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3 ski patrollers being honored for saving man's life on Wild Mountain last winter

Ski patrollers recognized for saving man’s life
Ski patrollers recognized for saving man’s life 02:38

TAYLORS FALLS, Minn. -- It's summertime, but some ski patrollers are being recognized for saving a man's life last winter.

December 12th was a perfect ski day at Wild Mountain.

Charlie Mehr, 58, of Plymouth had just gotten done teaching lessons to a group of kids, when he decided to hit the slopes on his own. That's when an afternoon of fun nearly turned fatal.

"And the last thing I remember is going down and I heard someone say 'do you feel OK?' I said, 'no.' And then, I was gone," Mehr said.

He had gone into cardiac arrest while trying to get on the ski lift.

"I heard the lift operator screaming at the top of his lungs, 'help, help ski patrol,'" Mehr said.

Ski patroller Mike Palkowitsch had just gotten done with this shift and came running. He immediately began chest compressions on Mehr, who wasn't breathing and didn't have a pulse.

"His eyes were rolled back in his head - open, but vacant," Palkowitsch said.

Ski patrollers Mark Mullozzi and Eric Barber also rushed over to help.

"We all realized at the same time that something serious was going on so we all started running," said Mullozzi.

For several minutes, there was no response from Mehr - until his rescuers hooked him up to an AED and shocked him back to life.

"They said I flopped. Bounced off the ground," Mehr said.  


"It was pretty cool watching it actually do its thing," said Barber.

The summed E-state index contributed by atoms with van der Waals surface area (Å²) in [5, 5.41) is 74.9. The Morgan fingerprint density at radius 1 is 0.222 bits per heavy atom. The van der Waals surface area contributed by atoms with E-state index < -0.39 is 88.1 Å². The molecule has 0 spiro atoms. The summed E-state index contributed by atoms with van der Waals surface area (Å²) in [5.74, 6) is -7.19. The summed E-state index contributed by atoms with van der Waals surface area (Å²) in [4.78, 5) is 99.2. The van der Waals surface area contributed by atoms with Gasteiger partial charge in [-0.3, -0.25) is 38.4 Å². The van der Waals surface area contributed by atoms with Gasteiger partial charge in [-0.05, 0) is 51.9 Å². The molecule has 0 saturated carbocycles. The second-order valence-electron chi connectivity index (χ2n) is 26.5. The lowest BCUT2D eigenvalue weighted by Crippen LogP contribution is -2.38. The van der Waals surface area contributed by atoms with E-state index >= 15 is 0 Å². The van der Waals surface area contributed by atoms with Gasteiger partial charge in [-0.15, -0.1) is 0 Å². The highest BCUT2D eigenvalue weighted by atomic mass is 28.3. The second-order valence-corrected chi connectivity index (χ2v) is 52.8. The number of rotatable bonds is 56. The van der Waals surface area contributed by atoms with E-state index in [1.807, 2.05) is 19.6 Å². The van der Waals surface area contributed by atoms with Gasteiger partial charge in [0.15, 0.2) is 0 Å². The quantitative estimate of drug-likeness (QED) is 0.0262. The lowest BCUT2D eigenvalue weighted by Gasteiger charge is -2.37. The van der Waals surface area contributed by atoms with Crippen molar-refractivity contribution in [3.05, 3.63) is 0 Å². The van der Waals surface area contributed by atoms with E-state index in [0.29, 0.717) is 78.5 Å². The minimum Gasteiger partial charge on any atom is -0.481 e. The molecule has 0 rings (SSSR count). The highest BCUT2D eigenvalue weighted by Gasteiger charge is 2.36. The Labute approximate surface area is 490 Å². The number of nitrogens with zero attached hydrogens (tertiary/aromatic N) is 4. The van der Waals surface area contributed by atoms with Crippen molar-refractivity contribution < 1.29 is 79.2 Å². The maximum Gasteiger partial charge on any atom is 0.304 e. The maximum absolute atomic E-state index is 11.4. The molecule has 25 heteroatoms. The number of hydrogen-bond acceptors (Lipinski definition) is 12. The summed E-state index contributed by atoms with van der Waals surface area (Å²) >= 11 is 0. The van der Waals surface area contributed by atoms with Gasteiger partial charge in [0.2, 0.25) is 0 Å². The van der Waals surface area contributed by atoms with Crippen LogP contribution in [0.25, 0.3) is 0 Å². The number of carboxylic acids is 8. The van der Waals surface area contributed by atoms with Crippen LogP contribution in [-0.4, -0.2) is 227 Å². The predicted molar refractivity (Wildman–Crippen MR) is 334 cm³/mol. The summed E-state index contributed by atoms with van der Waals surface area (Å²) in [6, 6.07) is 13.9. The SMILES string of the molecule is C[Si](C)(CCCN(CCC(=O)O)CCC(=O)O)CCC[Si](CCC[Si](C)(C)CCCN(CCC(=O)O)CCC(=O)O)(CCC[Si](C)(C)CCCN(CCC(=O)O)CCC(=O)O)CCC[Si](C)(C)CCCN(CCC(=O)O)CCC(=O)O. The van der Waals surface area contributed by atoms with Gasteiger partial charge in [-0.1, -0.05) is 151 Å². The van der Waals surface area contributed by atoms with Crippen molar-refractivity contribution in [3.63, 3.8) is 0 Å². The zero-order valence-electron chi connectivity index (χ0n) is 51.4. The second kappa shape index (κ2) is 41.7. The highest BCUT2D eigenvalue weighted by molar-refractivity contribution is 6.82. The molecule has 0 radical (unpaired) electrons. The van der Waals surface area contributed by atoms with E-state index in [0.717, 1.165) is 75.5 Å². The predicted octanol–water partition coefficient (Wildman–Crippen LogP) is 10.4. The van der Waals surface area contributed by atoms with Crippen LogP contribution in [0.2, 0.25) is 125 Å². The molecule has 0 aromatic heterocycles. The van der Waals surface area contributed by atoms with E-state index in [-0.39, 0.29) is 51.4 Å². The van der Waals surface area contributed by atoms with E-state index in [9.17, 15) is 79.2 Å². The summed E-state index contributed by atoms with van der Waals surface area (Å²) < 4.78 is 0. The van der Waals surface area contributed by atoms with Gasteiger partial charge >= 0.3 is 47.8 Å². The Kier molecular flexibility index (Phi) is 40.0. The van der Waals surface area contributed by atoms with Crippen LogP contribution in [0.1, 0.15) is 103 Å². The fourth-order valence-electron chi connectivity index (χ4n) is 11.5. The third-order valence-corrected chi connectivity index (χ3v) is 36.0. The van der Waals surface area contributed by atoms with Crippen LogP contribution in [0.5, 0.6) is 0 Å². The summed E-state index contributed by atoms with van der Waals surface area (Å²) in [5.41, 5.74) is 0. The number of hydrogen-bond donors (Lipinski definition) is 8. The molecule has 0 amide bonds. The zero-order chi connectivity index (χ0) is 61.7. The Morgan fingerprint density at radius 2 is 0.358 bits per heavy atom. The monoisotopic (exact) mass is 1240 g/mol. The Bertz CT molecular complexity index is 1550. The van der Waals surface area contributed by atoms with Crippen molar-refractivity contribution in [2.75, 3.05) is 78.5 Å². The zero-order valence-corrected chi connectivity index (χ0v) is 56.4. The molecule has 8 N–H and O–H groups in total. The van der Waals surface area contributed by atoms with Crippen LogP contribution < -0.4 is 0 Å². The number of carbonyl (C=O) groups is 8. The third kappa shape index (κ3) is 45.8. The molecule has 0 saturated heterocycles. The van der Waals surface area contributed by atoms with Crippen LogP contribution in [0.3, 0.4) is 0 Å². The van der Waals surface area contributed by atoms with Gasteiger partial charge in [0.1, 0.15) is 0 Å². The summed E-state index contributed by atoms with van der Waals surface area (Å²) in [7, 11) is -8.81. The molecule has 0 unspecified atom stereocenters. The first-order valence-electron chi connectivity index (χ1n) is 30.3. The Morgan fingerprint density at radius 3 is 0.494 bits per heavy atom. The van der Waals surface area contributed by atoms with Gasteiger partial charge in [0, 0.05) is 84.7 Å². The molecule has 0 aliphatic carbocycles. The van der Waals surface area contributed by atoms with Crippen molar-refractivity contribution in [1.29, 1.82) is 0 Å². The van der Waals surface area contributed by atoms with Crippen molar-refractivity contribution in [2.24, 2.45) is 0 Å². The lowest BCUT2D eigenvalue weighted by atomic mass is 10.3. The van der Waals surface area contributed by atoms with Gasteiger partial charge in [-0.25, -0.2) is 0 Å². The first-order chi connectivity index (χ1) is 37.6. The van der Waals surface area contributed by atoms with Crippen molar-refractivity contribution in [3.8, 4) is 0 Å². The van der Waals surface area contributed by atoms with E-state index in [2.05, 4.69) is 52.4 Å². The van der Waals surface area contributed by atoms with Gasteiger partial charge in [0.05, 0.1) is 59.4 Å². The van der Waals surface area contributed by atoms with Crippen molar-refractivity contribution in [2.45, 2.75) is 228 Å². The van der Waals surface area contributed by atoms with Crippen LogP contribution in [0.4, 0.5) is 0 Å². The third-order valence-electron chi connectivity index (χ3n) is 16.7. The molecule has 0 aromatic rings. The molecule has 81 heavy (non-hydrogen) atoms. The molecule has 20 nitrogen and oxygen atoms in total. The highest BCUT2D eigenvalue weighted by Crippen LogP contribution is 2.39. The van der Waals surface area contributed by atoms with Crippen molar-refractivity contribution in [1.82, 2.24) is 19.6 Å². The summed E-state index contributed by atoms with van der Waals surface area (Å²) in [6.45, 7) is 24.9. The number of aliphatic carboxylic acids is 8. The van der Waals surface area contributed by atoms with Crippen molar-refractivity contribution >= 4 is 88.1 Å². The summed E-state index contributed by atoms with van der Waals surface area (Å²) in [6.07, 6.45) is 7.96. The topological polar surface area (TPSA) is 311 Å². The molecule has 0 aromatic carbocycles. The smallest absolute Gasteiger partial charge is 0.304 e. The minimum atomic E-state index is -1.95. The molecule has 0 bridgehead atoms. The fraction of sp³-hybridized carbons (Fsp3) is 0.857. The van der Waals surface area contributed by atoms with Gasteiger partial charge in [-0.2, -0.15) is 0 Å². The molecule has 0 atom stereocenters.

After this happened, the AED log file showed that Mehr had less than a 10% chance of surviving his cardiac arrest.

But by the time the ambulance arrived, he was joking around with his rescuers.

"The first thing he said to me was, 'I shouldn't have taken that last run.' We all just started laughing really hard," said Mark.

Charlie had 90% blockage in his arteries and had to have triple bypass surgery. Now, he's feeling better than ever. And on Thursday morning, he got to formally meet the men who saved him.

"The EMT said I've been an EMT for 8 years, I've never seen anything where someone came back like this," said Mullozzi.

And Mehr is ready to hit the slopes again all thanks to his rescuers, an AED, and a whole lot of luck.

"It's joyful, but it can also just bring me to tears. Just out of the blue. I could not have been here to be with the people I love, who love me," said Mehr.

On Sunday, the three rescuers will be recognized at Wild Mountain for saving Mehr. Palkowitsch has already received a Purple Star award for his efforts. He said the entire ski patrol is like a family, which allowed them to work together in a stressful situation.

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